Oh yeeeaah! I mean seriously, listen to that and tell me you can’t hear the 80s. In the same way that this song is identifiable with Ferris Bueller’s Day Off and 80s teen movies in general, Ferris was such an identifiable character to teenagers at the time. Living out the fantasies of truants, rebels, and snooty school presidents of every school in America.
Joined by his girlfriend Sloane Peterson and his best friend Cameron Frye, Ferris and his troupe of rebellious cohorts break every rule in the proverbial rulebook, leaving the Dean of Students, Ed Rooney to futilely chase everything adolescence stands for, a freedom he once had and now stands to persecute.
From imitating a grieving father, faking a family death, ‘borrowing’ Cameron’s father’s prized 1961 Ferrari 250 GT California Spyder, commandeering a parade float to belt out The Beatles’ ‘Twist and Shout’, to skipping school Ferris doe sit all. Ferris Bueller’s Day Off may have simmering undertones of real teenage problems but like its protagonist it lives for the little moments that make it stand out. The inclusion of the Star Wars theme as two low-level crooks take the Ferrari for a spin is inspired. But Ferris Bueller wouldn’t be complete without his sassy sister, Jeanie.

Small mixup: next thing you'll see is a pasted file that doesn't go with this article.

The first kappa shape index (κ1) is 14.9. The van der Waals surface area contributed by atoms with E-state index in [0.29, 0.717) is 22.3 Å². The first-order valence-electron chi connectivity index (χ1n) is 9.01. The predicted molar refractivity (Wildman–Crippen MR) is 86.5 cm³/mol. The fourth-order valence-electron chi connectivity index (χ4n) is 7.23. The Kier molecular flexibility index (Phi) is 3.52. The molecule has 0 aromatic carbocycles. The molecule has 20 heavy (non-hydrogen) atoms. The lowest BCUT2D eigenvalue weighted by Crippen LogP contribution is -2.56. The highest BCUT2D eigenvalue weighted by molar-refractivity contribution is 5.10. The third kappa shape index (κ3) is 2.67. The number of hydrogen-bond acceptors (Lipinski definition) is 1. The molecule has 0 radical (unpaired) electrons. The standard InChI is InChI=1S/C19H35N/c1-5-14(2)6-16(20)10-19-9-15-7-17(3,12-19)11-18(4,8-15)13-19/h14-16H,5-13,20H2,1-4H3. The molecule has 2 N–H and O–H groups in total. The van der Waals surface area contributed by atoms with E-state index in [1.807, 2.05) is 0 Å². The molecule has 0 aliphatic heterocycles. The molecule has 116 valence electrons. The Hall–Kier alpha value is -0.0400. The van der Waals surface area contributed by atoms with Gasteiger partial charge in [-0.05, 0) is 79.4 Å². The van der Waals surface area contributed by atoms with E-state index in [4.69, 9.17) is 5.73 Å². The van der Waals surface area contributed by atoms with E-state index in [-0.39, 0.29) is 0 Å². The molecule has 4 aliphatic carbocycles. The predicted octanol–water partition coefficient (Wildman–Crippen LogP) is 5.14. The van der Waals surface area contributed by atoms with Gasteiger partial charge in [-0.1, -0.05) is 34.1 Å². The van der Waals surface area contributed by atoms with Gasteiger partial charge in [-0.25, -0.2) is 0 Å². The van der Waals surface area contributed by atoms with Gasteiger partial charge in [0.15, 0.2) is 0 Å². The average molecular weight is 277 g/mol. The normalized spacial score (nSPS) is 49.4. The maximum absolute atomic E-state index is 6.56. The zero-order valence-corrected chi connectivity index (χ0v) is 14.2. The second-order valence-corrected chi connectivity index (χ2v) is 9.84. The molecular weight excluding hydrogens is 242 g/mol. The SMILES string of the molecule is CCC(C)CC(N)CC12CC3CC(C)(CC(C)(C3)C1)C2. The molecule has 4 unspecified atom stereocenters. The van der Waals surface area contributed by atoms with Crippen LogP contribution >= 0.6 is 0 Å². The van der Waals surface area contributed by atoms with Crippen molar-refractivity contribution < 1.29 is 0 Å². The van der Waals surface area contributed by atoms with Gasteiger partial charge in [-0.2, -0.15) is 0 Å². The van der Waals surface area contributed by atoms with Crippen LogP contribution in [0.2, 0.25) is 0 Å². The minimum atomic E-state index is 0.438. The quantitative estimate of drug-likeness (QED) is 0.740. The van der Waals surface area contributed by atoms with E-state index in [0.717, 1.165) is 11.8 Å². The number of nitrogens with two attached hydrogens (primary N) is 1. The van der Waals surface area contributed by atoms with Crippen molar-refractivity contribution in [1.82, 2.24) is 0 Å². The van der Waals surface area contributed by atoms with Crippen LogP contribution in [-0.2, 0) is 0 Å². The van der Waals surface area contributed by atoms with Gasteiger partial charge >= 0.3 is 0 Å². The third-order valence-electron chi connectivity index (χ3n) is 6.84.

Often overlooked in favour of the rapscallion three of Ferris, Cameron, and Sloane, Jeanie has an impotant role to play. Played by Jennifer Grey one year before starring in Emile Ardolino’s 80s classic Dirty Dancing her portrayal of the sassy, overlooked sibling often comes across as petty, espcially during her scene with Charlie Sheen who cameos as a drug addict (oh the irony).
But she’s really just playing the ‘cynical teen with no agenda’ role to perfection, catching her brother is her only real goal in the film and anybody that says “Save Ferris” receives the righteous fury of her frustration. Throw in her super rad wardrobe and Jeanie is very much more than just a supporting character, she symbolises everything Ferris has managed to escape from and she hates that he gets away with it.
Jeanie is great, but Cameron and Sloane really make Ferris Bueller’s Day Off more than just a teenage joyride. Mia Sara is an absolute fox, man I’d give anything to be Ferris for the day, in 1986 of course. As for Cameron, well there’s always one thing I look out for during each viewing of Ferris Bueller’s Day Off and that’s evidence to support the cool fan theory that Ferris is in fact Cameron’s alter ego. I mean, I could waffle on for hours but I’ll try and come up with a more concise exploration of this theory for the future.
Ferris Bueller’s Day Off is my ultimate 80s movie, a true Classic for Ferris’ irreproachable attitude to life, Cameron’s coming-of-age, Sloane’s perfection, Jeanie’s brooding sass, Jeffrey Jones’ Ed Rooney, Dean of Students, who deserves an article all by himself, and for the soundtrack which oozes 80s chic and compounds Ferris Bueller’s relentless rewatchability. Stay in school kids.
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~ “It’s over, go home” ~